The Book

 

 

 

 

This blog comments on Canadian (and occasionally comparative) national security law to update my National Security Law textbook and now also my 2015 book, False Security: The Radicalization of Anti-terrorism, co-authored with Kent Roach.

Please also see www.antiterrorlaw.ca for Bill C-51-related analyses by Craig Forcese and Kent Roach.

For narrated lectures on various topics in national security law, please visit my 2017 "national security nutshell" series, available through iTunes.

Please also visit my archive of "secret law" in the security area.

By Craig Forcese

Full Professor
Faculty of Law

Email: cforcese[at]uottawa.ca

Twitter: @cforcese

 

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Most Recent Blog Postings
Monday
Aug102015

(Almost) a Good Idea: Banning Travel to Designated Conflict Zones

On the election trail yesterday, Stephen Harper proposed a criminal law ban on travel to designated zones he described as "ground zero" for terrorism. 

Paring away the hyperbole and the more mischievous comments I have seen tweeted about ("no more travel to Paris, where the Charlie Hebdo plotters plotted!"), this idea seems drawn from the Australian system, the legal details of which are here.  Basically, it prohibits travel to parts of Iraq and Syria associated with ISIS, subject to enumerated exceptions (eg for journalists and humanitarian workers).

Now, we need to be very cautious about evaluating the merits of election trial balloons, but the (initial) Harper idea is one that in principle I generally accept, subject to the usual provisos that the government is not going to prosecute and jail its way out of this issue and needs to up its game on counter violent extremism programs.  I would also add that the government has a track record of taking reasonable ideas and legislating them in a manner provoking unnecessary constitutional doubts.  The details matter, and it is often on the details that the government has proven surprisingly short-sighted.  See my conclusion on this latest idea below.

If you want the full 40 page version of why I think foreign fighting is a novel issue requiring new legal tools (including Australian-style neutrality law measures, of which the current proposal is a variant), see this article that I wrote with Ani Mamikon (posted before C-51, but I shall get around to posting an updated version sooner or later. C-51 only really changes the conclusions on no-fly).

The Australian system is part of a more general "incursions" crime in Australian criminal law, that in turn replaces an older version of Australia's neutrality law.  Neutrality law is, for its part, an ancient part of the law of many states, but one that has fallen away in terms of practical usefulness because it hasn't kept pace with modern conflicts.

As we argue in the article, we think updating neutrality law is a good idea as a means of dealing with the modern foreign fighter issue.  I won't rehearse the full article here.

Virtues of Dealing with Foreign Fighters as Foreign Fighters

But to summarize key points:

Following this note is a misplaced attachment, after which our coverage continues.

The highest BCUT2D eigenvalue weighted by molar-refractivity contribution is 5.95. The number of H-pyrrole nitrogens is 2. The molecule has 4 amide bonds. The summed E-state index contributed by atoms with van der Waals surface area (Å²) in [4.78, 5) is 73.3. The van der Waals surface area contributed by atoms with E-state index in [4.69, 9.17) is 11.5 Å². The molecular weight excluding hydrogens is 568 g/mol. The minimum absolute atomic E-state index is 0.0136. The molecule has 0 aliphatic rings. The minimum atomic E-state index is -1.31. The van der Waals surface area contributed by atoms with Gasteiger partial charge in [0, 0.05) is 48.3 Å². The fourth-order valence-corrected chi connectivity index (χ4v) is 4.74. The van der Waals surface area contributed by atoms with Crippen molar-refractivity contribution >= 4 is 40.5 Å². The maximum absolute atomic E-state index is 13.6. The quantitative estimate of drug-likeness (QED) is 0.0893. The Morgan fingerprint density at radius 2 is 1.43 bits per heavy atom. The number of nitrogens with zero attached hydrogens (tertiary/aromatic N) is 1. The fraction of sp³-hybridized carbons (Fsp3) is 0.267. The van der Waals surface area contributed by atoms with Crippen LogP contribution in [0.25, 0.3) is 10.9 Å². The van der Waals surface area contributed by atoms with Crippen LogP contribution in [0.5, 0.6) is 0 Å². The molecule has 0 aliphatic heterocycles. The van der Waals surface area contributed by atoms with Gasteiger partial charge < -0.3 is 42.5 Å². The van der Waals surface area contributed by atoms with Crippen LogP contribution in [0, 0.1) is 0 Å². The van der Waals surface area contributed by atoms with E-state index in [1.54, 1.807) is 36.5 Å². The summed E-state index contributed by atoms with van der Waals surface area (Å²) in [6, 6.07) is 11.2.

Foreign fighting is a serious issue for a host of reasons.  There is the “bleed out” risk — fighters returning with redoubled radicalization now coupled with new martial skills.   On this point, I am inclined to the Australian view.  There, the Australian Independent National Security Legislation Monitor reported in 2014 “repeated apprehensions expressed by those seeking to implement the [antiterrorism] [l]aws . . . that the return of trained and desensitized (perhaps radicalized) Australians from foreign conflicts such as Syria was a plain terrorist threat regardless what side, party, faction or group the returning Australian had fought with.”

As a policy matter, I personally do not think that Canada should be indifferent to the miltarized conduct of its citizens in civil conflicts -- indeed, I spent the better part of my early career arguing that it should not be indifferent to the militarization its resource companies may induce in their overseas operations. 

In a similar vein, I think it is close to irresponsible for a state to turn a blind eye to the violence its citizens may do in foreign conflicts.  There is, of course, the impact of foreign fighting on international security more generally -- Syria and Iraq are clearly being destabilized by it. 

On top of that, Canadian freelance fighters complicates Canada’s foreign policy, regardless of what faction they fight for. It would not be useful to find that Canadians are enlisted in the ranks of an insurgency that a Canadian ally considers a terrorist group.

And foreign fighting even for "good guys" may also imperil Canadian Armed Forces lives — for instance where a Canadian foreign fighter fighting ISIS is captured, raising questions about a rescue attempt.  And absent such a rescue, the capture could amount to a massive propaganda victory for ISIS.

And unlike in Australia, our officials cannot say "it is illegal to fight in Syria period".  Our people need to add caveats.  And in the article, we suggest that those caveats make discouraging foreign fighting and building a robust counter violent extremism narrative more difficult.

All of this is to say that, it is astonishing that the government does not regulate when and how its citizens can become freebooters in any civil conflict, regardless of the terrorism angle.

But to date, we have relied exclusively on anti-terror law.  This is a mistake, in my view.  Conventional anti-terror criminal law attempts to squeeze a round peg of foreign fighting into a square hole of terrorism.  Foreign fighting can and does overlap with terrorism, but not always, and as I suggest foreign fighting raises its own discrete issues.  And so approaching it through our anti-terror criminal law can contort our approaches.